Monday, September 15, 2008

The Old Man in the Corner

This might not seem to have much to do with children's literature, except that I am always interested in finding mysteries digestible by the newish reader that don't necessarily feature amateur teen detectives (fine as those junior detectives are--I'll be posting soon about John Bellairs). I'm thinking here of books suitable for boys and girls, which a young mystery addict is ready to dip into the adult mystery canon--the tantalizing books in the adult section of the public library with either Sherlock Holmes in profile or a skull on the spine, to signal that murderous mayhem is inside. A fourth grader who starts with "The Speckled Band" or "The Hound of the Baskervilles" may find enough thrills to be motivated to work her or his way through some of the challenging vocabulary of some of the other stories, or even the novellas.

But after that, what other books from the adult section work for kids--holding their interest, accessible enough in terms of plot and dialogue, and appropriate in their presentation of adult themes? The modern day mystery is a PG-13 or R rated experprise. Will the safer G and PG mysteries of the first 50 years of the 20th century yield some gems that can be enjoyed by the middle grade reader?

By the time I was ten, I was borrowing my father's paperback editions of Agatha Christie. The two I still own are The Labors of Hecrules (1947) and The Adventure of the Christmas Pudding (1960), now in print as Hercule Poirot's Christmas. This was around 1971, were living in Southeast Asia at the time, and my father would be on the balcony or the veranda, on a chaise lounge, in Bermuda shorts, with a drink going in an old fashioned glass, reading another mystery or possibly a spy novel by John Le Carre. Every now and then I get out the yellowed, battered paperbacks and enjoy them again. I also keep in the bedside table one or the other of the two volume complete Sherlock Holmes.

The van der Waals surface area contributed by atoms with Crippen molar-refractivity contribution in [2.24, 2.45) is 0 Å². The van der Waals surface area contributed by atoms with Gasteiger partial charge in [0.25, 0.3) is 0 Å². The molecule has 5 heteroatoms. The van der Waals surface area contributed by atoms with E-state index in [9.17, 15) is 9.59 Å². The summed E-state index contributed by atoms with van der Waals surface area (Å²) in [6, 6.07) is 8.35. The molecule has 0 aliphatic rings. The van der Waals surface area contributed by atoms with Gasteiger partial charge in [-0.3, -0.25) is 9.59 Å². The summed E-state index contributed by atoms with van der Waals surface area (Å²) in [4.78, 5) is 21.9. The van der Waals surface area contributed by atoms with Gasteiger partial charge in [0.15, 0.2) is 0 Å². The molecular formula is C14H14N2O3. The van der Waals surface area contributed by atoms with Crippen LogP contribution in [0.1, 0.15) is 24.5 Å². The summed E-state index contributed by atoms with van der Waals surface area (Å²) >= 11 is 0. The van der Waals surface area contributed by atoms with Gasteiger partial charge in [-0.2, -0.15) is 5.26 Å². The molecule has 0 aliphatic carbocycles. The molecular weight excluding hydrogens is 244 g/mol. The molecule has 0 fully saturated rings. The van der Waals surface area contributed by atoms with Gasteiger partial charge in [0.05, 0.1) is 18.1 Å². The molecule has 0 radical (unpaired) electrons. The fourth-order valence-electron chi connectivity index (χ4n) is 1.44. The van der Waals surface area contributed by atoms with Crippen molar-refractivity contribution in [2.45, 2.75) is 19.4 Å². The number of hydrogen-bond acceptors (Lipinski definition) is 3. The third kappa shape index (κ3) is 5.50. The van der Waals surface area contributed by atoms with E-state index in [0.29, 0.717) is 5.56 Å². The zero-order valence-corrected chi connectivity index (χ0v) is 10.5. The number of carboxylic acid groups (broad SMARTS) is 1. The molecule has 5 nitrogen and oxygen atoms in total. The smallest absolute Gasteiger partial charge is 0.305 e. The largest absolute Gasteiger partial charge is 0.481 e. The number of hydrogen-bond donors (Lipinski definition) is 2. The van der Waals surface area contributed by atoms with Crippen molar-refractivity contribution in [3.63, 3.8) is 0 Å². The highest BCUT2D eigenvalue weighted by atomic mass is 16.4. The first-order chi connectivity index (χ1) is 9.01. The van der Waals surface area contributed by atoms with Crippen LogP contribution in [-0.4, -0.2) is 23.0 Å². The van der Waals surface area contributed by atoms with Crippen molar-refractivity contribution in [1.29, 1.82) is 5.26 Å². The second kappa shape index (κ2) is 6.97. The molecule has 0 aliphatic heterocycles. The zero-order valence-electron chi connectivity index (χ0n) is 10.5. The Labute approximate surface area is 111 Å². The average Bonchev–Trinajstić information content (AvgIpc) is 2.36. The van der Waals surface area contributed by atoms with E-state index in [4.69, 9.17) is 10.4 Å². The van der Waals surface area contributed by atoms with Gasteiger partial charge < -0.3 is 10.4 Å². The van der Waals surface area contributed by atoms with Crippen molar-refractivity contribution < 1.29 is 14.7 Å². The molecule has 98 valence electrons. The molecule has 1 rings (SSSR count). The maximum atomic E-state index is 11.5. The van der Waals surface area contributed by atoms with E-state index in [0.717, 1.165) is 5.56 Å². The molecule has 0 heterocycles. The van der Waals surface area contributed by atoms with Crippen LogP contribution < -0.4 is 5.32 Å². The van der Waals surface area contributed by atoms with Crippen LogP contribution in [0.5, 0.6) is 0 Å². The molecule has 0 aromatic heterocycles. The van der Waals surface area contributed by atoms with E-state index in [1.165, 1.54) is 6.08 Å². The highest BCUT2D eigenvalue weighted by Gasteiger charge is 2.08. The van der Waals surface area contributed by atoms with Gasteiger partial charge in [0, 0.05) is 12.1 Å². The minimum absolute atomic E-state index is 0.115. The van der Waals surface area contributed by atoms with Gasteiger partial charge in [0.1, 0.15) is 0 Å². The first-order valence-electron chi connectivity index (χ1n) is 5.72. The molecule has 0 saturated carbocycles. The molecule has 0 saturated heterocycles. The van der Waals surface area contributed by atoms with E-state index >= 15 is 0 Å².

So I've downloaded from Librivox Baroness Orczy's The Old Man in the Corner, about the unnamed protangonist of the title, who relates the solutions to unsolved crimes to the young female journalist he meets in a teashop. These are probably too challenging for Budza (going on nine) but I bet they would be great for the 11 year old mystery enthusiast. I am just into the second story of the collection, but they rely heavily on all the turns of plot that have since become mystery tropes, but that Orczy, author of The Scarlet Pimpernel, originated. The Old Man in the Corner is widely considered to the first armchair detective, and while he has a very low index in the swashbuckle department, the puzzles themselves are intricate and devious.

There is a huge collection of old mysteries over at Project Gaslight--mysteries written between 1800 (!) and 1909. Probably the more stilted sytle, leisurely pacing, and Victorian vocabulary will take careful parental vetting to find stories that will grab and hold the young reader, but I think the effort will be well rewarded.


  1. I believe that Dorothy L. Sayers is the greatest author of the mystery novel . She created the two iconic lovers ... Harriet Vane and Lord Peter Wimsey. I have don e alot of resaerch on her life. I think she meant the double meaning of 'Vane' and Vain and there's no doubt that 'Wimsey' was meant to be a whimsical name for a man she loved very much. This is a question that I need to ask... I have been in love with a man who calls himself Sean Budza.... I would have nothing to do with him if he was married. He sent me an email and has up and gone to Melbourne. What does Budza mean?/ I hope to start a blog soon .. any advice? Petunia

  2. Petunia,
    Budza is the nickname we spontaneously gave our son when he was a baby! Bud, Buddy, Budza, Budzaroony. It's just affectionate nonsense, I suppose.
    If you like Dorothy Sayers, try Josephine Tey.